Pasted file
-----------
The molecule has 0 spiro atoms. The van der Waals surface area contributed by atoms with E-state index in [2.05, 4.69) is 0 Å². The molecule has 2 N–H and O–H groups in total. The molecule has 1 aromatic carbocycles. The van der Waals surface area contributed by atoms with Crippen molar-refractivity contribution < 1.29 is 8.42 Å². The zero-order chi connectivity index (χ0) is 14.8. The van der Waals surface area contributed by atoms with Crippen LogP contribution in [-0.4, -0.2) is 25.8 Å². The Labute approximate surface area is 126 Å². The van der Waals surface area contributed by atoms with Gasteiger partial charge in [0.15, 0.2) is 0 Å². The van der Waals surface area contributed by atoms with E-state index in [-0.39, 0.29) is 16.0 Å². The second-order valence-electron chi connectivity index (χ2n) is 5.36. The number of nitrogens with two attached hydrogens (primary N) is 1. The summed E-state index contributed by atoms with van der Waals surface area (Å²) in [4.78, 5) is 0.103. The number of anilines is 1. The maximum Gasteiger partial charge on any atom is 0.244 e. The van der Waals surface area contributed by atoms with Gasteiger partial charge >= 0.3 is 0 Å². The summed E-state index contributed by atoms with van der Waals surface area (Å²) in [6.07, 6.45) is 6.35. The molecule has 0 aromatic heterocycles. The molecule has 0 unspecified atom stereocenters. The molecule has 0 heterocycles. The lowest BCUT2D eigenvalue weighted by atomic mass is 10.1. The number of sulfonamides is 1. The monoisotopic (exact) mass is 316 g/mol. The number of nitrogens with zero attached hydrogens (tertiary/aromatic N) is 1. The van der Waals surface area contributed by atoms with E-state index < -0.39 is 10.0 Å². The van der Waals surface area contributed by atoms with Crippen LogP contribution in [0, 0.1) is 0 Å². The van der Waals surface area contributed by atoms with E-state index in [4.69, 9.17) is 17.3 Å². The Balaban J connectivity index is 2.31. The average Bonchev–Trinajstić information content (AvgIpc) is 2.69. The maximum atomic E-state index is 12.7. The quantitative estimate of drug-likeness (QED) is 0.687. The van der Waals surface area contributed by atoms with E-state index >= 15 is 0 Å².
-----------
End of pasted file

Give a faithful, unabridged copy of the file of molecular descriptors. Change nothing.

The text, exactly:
The molecule has 0 spiro atoms. The van der Waals surface area contributed by atoms with E-state index in [2.05, 4.69) is 0 Å². The molecule has 2 N–H and O–H groups in total. The molecule has 1 aromatic carbocycles. The van der Waals surface area contributed by atoms with Crippen molar-refractivity contribution < 1.29 is 8.42 Å². The zero-order chi connectivity index (χ0) is 14.8. The van der Waals surface area contributed by atoms with Crippen LogP contribution in [-0.4, -0.2) is 25.8 Å². The Labute approximate surface area is 126 Å². The van der Waals surface area contributed by atoms with Gasteiger partial charge in [0.15, 0.2) is 0 Å². The van der Waals surface area contributed by atoms with E-state index in [-0.39, 0.29) is 16.0 Å². The second-order valence-electron chi connectivity index (χ2n) is 5.36. The number of nitrogens with two attached hydrogens (primary N) is 1. The summed E-state index contributed by atoms with van der Waals surface area (Å²) in [4.78, 5) is 0.103. The number of anilines is 1. The maximum Gasteiger partial charge on any atom is 0.244 e. The van der Waals surface area contributed by atoms with Gasteiger partial charge >= 0.3 is 0 Å². The summed E-state index contributed by atoms with van der Waals surface area (Å²) in [6.07, 6.45) is 6.35. The molecule has 0 aromatic heterocycles. The molecule has 0 unspecified atom stereocenters. The molecule has 0 heterocycles. The lowest BCUT2D eigenvalue weighted by atomic mass is 10.1. The number of sulfonamides is 1. The monoisotopic (exact) mass is 316 g/mol. The number of nitrogens with zero attached hydrogens (tertiary/aromatic N) is 1. The van der Waals surface area contributed by atoms with E-state index < -0.39 is 10.0 Å². The van der Waals surface area contributed by atoms with Crippen LogP contribution in [0, 0.1) is 0 Å². The van der Waals surface area contributed by atoms with E-state index in [4.69, 9.17) is 17.3 Å². The Balaban J connectivity index is 2.31. The average Bonchev–Trinajstić information content (AvgIpc) is 2.69. The maximum atomic E-state index is 12.7. The quantitative estimate of drug-likeness (QED) is 0.687. The van der Waals surface area contributed by atoms with E-state index >= 15 is 0 Å².